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Health Experiences Research Group leads collaborative project on how to make better use of patient experience data.

This important study will help us improve the way we listen to patients, carers and staff and act on what they tell us.
- Neil Churchill, Director of Patient Experience,  NHS England.

University of Oxford and Picker Institute Europe are delighted to announce that they have been awarded £786,880 by the National Institute for Health Research to investigate how NHS frontline teams use different types of patient experience data for improvement.

The project, funded as part of the Health Services and Delivery Research (HS&DR) Programme, aims to build an understanding of which types of data or quality improvement approaches are more or less likely to be useful with frontline teams in making health care more person-centred.

The research will focus specifically on six frontline general medical ward teams, using a formative and exploratory case study approach. A learning community for the six ward teams will provide an opportunity to explore approaches to learning from and improving patient experience helping the teams to develop and implement their own interventions and measures.

The project’s Chief Investigator; Louise Locock, Director of Applied Research, Health Experiences Research Group at the University of Oxford’s Nuffield Department of Primary Care Health Sciences said: “Improving patient experience is currently a high priority for the NHS but change has been slow. There is an awareness of the importance of patient experience and we need to learn lessons about what works in which contexts and share learning across the NHS”.

Neil Churchill, Director of Patient Experience at NHS England and a co-applicant on the research said: “The NHS is a world-leader in prompting patients, families and staff to give feedback about their experiences of care but we are not yet using that feedback consistently or to full effect in making improvements to services. This important study will help us improve the way we listen to patients, carers and staff and act on what they tell us”.

The research will run for 27 months and in early 2018 a practical toolkit for the NHS on strategies for making patient experience data more convincing, credible and useful for frontline teams and Trusts will be released.

How can you be involved in this exciting opportunity?

We will be recruiting six NHS acute trusts to collaborate in this research. Jenny King, Associate Director of Research at the Picker Institute said: “This is a great opportunity for acute trusts to join a learning community and receive expert support in improving patient experience”.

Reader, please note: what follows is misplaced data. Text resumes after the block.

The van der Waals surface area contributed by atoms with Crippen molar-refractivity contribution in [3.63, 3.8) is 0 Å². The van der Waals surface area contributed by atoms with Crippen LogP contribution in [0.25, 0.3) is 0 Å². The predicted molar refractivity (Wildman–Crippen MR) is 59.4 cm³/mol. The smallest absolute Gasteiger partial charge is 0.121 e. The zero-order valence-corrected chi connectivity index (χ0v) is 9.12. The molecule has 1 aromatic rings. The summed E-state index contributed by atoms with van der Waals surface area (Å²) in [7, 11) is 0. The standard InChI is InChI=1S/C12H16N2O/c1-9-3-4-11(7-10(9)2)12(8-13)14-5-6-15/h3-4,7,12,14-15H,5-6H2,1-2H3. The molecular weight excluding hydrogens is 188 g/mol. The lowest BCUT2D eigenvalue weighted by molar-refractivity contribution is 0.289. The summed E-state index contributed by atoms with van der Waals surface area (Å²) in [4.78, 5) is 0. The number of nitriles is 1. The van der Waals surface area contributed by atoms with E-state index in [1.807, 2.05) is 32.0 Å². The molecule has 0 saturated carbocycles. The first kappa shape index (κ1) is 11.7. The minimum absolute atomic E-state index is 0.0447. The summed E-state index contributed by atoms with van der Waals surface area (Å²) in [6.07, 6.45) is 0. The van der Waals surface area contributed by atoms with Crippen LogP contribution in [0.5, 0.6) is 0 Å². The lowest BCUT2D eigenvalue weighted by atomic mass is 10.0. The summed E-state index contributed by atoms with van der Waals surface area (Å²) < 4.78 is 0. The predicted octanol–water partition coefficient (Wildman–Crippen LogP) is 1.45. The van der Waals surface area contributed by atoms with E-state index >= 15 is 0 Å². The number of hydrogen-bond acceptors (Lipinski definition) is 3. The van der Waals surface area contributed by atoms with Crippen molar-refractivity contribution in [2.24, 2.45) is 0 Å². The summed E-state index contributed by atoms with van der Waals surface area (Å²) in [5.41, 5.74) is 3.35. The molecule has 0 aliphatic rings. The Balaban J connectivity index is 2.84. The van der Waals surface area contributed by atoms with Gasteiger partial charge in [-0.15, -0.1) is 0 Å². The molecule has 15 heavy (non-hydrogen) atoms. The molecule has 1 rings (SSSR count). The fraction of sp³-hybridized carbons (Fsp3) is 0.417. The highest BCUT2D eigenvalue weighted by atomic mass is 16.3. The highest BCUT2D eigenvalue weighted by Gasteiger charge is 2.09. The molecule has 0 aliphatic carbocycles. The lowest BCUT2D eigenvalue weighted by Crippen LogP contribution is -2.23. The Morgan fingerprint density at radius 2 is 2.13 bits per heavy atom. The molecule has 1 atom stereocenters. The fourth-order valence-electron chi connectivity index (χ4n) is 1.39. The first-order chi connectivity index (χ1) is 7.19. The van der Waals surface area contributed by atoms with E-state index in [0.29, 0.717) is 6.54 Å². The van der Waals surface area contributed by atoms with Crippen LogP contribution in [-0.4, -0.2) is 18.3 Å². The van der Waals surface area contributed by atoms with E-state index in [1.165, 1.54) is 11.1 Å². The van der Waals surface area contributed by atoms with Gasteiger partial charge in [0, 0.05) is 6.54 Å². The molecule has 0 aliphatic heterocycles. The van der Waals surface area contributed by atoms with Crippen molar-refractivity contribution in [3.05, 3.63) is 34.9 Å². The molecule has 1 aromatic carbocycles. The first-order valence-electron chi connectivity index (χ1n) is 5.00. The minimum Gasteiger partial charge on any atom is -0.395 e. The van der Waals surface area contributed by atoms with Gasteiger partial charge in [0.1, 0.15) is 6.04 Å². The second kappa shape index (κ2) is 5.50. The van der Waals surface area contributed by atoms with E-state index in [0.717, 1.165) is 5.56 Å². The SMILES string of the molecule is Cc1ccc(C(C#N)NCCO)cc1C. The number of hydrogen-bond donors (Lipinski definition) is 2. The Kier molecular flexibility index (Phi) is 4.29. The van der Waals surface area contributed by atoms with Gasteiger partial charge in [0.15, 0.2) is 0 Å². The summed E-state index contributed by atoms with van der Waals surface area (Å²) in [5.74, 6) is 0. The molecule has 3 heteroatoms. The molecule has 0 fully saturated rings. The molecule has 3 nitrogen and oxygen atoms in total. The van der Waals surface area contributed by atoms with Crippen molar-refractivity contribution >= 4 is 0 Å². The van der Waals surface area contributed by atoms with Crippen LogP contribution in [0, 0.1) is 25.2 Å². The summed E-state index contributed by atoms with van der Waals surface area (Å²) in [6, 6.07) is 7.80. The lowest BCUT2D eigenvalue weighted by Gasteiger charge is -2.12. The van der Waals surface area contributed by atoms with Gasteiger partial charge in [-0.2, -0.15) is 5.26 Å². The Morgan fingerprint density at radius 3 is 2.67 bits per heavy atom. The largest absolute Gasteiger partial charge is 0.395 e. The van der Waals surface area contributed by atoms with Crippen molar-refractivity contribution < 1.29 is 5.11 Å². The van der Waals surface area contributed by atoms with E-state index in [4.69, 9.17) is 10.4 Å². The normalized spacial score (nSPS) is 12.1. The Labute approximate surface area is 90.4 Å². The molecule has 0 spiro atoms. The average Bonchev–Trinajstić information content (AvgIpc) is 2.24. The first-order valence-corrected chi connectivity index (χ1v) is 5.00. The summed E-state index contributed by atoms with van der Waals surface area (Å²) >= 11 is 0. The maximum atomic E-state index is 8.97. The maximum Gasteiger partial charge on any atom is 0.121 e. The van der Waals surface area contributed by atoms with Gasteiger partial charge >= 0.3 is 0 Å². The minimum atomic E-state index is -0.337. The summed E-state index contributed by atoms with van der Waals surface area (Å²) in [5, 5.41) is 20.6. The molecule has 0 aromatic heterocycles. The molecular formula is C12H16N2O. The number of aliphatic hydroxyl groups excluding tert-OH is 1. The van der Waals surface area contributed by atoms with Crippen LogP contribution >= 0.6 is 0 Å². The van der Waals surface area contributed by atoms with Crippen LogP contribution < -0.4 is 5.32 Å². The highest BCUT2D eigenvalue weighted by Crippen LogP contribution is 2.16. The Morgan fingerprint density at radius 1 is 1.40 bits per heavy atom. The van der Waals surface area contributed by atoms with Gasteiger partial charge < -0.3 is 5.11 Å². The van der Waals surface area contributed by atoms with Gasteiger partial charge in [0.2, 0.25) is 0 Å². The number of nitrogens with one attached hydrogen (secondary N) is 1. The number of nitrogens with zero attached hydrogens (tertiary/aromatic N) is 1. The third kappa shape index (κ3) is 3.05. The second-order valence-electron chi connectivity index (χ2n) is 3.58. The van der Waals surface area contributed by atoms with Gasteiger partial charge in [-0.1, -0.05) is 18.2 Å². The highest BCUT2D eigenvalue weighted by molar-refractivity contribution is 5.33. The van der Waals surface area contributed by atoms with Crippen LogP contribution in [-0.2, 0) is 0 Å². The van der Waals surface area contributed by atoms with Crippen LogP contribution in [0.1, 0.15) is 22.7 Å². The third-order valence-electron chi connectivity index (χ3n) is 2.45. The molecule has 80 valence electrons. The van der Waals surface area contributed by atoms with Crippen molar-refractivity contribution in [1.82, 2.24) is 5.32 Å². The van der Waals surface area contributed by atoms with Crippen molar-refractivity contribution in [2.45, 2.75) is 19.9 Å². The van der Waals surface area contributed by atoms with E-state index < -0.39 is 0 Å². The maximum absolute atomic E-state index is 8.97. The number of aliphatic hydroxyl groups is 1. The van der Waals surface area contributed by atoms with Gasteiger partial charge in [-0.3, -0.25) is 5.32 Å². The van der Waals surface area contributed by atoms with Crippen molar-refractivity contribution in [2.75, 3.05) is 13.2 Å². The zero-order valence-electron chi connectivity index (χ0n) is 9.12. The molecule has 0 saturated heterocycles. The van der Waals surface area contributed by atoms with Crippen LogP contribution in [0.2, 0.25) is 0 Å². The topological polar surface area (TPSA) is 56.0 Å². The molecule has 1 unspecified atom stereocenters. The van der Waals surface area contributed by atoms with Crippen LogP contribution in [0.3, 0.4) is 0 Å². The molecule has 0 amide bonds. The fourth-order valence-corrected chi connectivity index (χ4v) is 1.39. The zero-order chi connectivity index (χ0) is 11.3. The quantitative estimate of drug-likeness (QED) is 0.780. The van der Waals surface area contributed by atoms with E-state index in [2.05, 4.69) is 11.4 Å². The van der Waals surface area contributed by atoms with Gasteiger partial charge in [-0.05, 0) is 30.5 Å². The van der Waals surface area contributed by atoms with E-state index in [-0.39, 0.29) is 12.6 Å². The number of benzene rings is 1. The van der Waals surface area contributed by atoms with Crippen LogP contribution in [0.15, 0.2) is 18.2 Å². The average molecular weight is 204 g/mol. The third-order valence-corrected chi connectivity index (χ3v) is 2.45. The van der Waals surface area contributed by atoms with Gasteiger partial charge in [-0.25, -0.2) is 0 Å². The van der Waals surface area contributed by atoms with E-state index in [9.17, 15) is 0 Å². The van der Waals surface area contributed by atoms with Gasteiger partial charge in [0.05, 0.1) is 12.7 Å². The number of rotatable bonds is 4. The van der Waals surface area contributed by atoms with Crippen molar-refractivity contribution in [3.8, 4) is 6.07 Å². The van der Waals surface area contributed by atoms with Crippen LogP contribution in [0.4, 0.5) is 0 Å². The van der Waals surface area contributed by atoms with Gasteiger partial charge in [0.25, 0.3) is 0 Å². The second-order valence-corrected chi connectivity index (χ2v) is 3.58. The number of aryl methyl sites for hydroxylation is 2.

If your trust is interested in being one of the six sites, please contact Jenny at the details listed below in the Notes to Editors section.

The programme presents independent research funded by the National Institute for Health Research (NIHR) under its Health Services and Delivery Research funding scheme (14/156/06). The views expressed in this press release are those of the authors and not necessarily those of the NHS, the NIHR or the Department of Health.


notes to editors:

1. To get involved with, or learn more about this project contact:
2. Louise Locock (Director of Applied Research, Health Experiences Research Group, Nuffield Department of Primary Care Health Sciences, University of Oxford
Tel: +44 1865 289303 / Email:
3. Jenny King (Associate Director: Research, Picker Institute Europe)
Tel: +44 (0) 1865 208130 / Email:
4. The Picker Institute are a leading international charity, dedicated to continuous health and social care quality improvement. More specifically they work to effectively understand and use people’s experiences as a tool to support care quality and patient experience improvement.
5. For all Picker Institute Europe media enquiries, speaker opportunities, and recent news please contact: Lanisha Butterfield on or 01865 208166.
6. For further information about Picker Institute Europe visit
7. Oxford University’s Medical Sciences Division is one of the largest biomedical research centres in Europe, with over 2,500 people involved in research and more than 2,800 students. The University is rated the best in the world for medicine and life sciences, and it is home to the UK’s top-ranked medical school. It has one of the largest clinical trial portfolios in the UK and great expertise in taking discoveries from the lab into the clinic. Partnerships with the local NHS Trusts enable patients to benefit from close links between medical research and healthcare delivery.
8. Within the division, the Nuffield Department of Primary Care Health Sciences undertakes internationally acclaimed teaching and research that improves the primary care that GP practices deliver, and is ranked top in the UK. The department’s research covers a broad range of primary care issues including cardiovascular and metabolic disease, health behaviours, infectious disease and child health, patient experience, research methods and evidence-based medicine. For media enquiries relating to the department, contact Dan Richards-Doran on or 01865 617870.



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Opinions expressed are those of the authors and not of Oxford University. Readers' comments will be moderated - see our guidelines for further information.